Security advisories for Wednesday

By ris

Debian-LTS has updated linux-2.6 (multiple vulnerabilities).

Red Hat has updated kernel
(RHEL5.9: privilege escalation).

SUSE has updated java-1_7_0-ibm
(SLE12: multiple vulnerabilities).

Ubuntu has updated aptdaemon
(15.04, 14.10, 14.04, 12.04: information leak), devscripts (14.10, 14.04, 12.04: directory
traversal), and wpa, wpasupplicant (15.04,
14.10, 14.04, 12.04: multiple vulnerabilities).

From: LWN

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[$] Leap-second issues, 2015 edition

By corbet The leap second is an occasional ritual wherein Coordinated Universal Time
(UTC) is held back for one second to account for the slowing of the Earth’s
rotation. The last leap second happened on June 30, 2012; the next is
scheduled for June 30 of this year. Leap seconds are thus infrequent
events. One might easily imagine that infrequent events involving time
discontinuities would be likely to expose software problems, and, sure
enough, the 2012 leap second had
its share of issues
. The 2015 leap second looks to be a calmer affair,
but it appears that it will not be entirely problem-free.

From: LWN

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Tuesday’s security advisories

By ris

CentOS has updated abrt (C7:
multiple vulnerabilities), openssl (C7; C6:
multiple vulnerabilities), and wpa_supplicant (C7: two vulnerabilities).

Debian has updated p7zip (directory traversal).

Oracle has updated openssl (OL7; OL6: multiple vulnerabilities).

Red Hat has updated openssl
(RHEL6,7: multiple vulnerabilities).

Scientific Linux has updated openssl (SL6,7: multiple vulnerabilities).

SUSE has updated kernel (SLE12: multiple vulnerabilities).

Ubuntu has updated kernel (15.04; 14.10;
14.04; 12.04: privilege escalation), linux-lts-trusty (12.04: privilege
escalation), linux-lts-utopic (14.04:
privilege escalation), linux-lts-vivid
(14.04: privilege escalation), and linux-ti-omap4 (12.04: privilege escalation).

From: LWN

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Best practices to build bridges between tech teams (Opensource.com)

By ris Opensource.com has an interview
with Robyn Bergeron
, about her current position as Operations Advocate
at Elastic, and past roles (such as Fedora Project Leader). “The ELK stack (that’s Elasticsearch, Logstash, and Kibana), being incredibly flexible and adaptable to many use cases, appeals to both operations folks and developers—but my love for it really has grown from seeing how fantastically it has allowed folks working in ops to not just start more rapidly identifying that “something broke,” but also to be able to visually identify the patterns that lead to those broken things. Getting to a point where you’re not just on fire all the time fixing technology, and instead fixing the processes that lead to fires, or implementing ways to proactively avoid fires, is not just redeeming, but frees up time to do other things besides firefighting.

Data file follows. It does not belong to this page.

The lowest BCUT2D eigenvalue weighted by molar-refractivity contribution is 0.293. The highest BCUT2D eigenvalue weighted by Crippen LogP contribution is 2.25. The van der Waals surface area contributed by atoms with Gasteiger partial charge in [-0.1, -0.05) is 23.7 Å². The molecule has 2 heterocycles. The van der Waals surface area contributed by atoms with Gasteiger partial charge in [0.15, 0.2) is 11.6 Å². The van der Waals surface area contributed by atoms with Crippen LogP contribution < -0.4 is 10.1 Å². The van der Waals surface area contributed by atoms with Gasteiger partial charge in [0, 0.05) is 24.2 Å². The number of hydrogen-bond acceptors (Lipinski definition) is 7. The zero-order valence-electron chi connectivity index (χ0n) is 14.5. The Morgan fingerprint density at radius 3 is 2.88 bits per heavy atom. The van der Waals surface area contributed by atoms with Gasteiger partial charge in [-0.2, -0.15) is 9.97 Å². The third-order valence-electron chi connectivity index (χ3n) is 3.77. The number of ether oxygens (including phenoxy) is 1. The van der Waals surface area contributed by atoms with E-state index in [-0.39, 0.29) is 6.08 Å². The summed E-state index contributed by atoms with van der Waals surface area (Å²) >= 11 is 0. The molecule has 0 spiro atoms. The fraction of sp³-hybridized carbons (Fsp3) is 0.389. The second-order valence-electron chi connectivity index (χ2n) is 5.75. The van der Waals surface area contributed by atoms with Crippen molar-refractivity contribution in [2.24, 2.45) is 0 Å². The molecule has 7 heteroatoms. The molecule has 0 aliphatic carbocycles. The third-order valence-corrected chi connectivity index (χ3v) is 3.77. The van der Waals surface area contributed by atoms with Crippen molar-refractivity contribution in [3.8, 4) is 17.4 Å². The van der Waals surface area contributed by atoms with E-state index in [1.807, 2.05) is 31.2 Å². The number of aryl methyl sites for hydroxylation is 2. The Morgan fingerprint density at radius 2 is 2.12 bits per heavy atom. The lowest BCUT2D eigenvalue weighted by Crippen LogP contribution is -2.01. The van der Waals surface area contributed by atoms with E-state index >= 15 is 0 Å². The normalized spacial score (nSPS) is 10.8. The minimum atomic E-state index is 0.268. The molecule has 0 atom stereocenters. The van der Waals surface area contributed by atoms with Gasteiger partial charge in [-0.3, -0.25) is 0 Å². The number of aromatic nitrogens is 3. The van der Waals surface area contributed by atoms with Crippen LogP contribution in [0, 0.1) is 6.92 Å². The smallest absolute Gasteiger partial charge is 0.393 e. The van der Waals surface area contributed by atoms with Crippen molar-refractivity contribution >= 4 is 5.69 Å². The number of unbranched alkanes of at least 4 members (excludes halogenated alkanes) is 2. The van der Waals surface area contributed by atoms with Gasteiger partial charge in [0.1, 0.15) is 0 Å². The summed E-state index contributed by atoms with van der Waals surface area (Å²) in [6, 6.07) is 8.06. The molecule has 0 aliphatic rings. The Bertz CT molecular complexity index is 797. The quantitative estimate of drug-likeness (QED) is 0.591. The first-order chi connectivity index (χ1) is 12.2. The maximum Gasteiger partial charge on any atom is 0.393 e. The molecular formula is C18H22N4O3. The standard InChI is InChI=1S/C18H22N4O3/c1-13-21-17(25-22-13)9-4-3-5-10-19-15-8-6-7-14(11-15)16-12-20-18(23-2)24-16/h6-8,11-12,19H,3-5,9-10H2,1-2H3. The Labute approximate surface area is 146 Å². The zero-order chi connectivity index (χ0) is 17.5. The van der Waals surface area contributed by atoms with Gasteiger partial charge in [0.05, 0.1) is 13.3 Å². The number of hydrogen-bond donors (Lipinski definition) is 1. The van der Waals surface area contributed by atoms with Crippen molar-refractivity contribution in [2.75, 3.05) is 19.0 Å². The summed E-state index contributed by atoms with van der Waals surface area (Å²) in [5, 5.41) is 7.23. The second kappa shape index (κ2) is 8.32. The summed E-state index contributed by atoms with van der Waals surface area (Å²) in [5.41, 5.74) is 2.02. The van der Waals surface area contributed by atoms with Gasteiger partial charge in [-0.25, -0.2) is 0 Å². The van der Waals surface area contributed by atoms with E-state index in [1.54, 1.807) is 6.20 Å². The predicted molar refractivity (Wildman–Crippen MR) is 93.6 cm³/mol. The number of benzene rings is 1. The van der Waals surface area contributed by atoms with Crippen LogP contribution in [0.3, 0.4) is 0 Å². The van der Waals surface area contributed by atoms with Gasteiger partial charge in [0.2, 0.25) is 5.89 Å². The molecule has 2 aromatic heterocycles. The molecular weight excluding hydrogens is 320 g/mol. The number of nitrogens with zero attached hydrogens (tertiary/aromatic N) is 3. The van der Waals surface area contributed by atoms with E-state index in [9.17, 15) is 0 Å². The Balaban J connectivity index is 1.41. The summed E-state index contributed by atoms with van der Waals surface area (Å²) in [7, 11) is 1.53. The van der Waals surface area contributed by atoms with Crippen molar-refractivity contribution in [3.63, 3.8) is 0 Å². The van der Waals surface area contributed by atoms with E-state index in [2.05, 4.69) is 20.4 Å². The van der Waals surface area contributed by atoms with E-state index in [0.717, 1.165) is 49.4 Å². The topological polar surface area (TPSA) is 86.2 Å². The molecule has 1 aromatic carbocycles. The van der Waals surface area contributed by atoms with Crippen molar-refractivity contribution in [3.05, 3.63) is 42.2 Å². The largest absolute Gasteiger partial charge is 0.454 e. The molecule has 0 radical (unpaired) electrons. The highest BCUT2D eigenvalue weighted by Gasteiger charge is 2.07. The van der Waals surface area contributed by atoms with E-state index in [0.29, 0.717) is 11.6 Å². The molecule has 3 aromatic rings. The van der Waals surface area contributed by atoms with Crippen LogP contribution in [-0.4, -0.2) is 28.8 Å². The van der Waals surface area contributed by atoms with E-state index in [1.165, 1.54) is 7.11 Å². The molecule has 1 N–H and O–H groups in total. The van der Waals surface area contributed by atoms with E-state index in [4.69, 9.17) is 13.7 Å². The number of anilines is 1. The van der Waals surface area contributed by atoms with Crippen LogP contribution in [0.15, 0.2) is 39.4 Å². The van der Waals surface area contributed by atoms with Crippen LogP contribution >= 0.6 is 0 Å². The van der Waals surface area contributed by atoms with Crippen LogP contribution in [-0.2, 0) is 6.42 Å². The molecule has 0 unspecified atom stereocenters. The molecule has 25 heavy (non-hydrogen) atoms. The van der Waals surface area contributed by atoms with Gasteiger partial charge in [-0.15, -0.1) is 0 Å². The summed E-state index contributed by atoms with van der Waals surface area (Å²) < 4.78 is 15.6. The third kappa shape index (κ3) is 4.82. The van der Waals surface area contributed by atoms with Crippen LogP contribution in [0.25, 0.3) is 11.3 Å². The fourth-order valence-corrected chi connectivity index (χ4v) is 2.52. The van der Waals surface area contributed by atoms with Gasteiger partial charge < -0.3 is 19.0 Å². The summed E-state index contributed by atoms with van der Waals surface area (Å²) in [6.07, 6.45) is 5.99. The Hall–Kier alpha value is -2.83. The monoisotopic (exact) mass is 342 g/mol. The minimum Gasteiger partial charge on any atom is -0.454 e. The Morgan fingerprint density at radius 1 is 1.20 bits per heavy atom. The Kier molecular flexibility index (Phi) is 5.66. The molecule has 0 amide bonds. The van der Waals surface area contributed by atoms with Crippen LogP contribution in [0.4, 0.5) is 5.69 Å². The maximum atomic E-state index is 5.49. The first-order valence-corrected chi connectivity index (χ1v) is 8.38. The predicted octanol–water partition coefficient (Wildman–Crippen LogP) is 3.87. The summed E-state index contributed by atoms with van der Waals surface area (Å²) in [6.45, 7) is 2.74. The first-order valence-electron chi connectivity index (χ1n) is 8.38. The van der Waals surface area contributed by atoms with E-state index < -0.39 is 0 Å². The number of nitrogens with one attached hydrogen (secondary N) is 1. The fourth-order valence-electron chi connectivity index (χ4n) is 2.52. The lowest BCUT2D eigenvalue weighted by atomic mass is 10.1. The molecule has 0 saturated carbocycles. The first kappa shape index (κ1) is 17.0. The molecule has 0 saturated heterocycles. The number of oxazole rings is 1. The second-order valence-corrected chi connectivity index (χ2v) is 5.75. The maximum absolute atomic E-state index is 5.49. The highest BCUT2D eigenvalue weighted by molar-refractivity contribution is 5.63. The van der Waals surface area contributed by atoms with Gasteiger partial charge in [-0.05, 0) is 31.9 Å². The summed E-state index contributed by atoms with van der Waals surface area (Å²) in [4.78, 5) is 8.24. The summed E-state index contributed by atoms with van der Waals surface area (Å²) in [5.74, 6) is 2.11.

People love breaking that loop, and it’s fabulous being an advocate for something that is literally making people’s work-life balance and general happiness levels better. I’ve been in those fires. It’s not fun. It makes me happy to see users feeling awesome.”

From: LWN

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Security updates for Monday

By ris

Debian has updated libav (two
vulnerabilities), openssl (multiple
vulnerabilities), qemu (multiple
vulnerabilities), qemu-kvm (two vulnerabilities), sqlite3 (denial of service), and xen (multiple vulnerabilities).

Debian-LTS has updated p7zip (directory traversal).

Fedora has updated armacycles-ad (F22; F21; F20: multiple vulnerabilities), filezilla (F22: multiple vulnerabilities), fuse (F20: privilege escalation), libreswan (F20: denial of service), nss (F20: cipher-downgrade attacks), nss-softokn (F20: cipher-downgrade attacks),
nss-util (F20: cipher-downgrade attacks),
ntfs-3g (F20: privilege escalation), and xen (F22; F21: multiple vulnerabilities).

openSUSE has updated flash-player
(11.4: multiple vulnerabilities), coreutils
(13.2: memory handling error), cups (13.2,
13.1: three vulnerabilities), dpkg (13.2,
13.1: integrity-verification bypass), and php5 (13.2, 13.1: information disclosure).

From: LWN

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TeX Live 2015 is available

By n8willis

The 2015 edition of the TeX Live software distribution, the “easy way to get up and running with the TeX document production system,” has been released. DVDs are in production for members of the TeX Users Group (TUG), though many will probably prefer the downloadable release. The changes included in this edition include the merging of several LaTeX fixes from external packages into LaTeX itself, JPEG Exif support in pdfTeX, and image-handling fixes in XeTeX.

From: LWN

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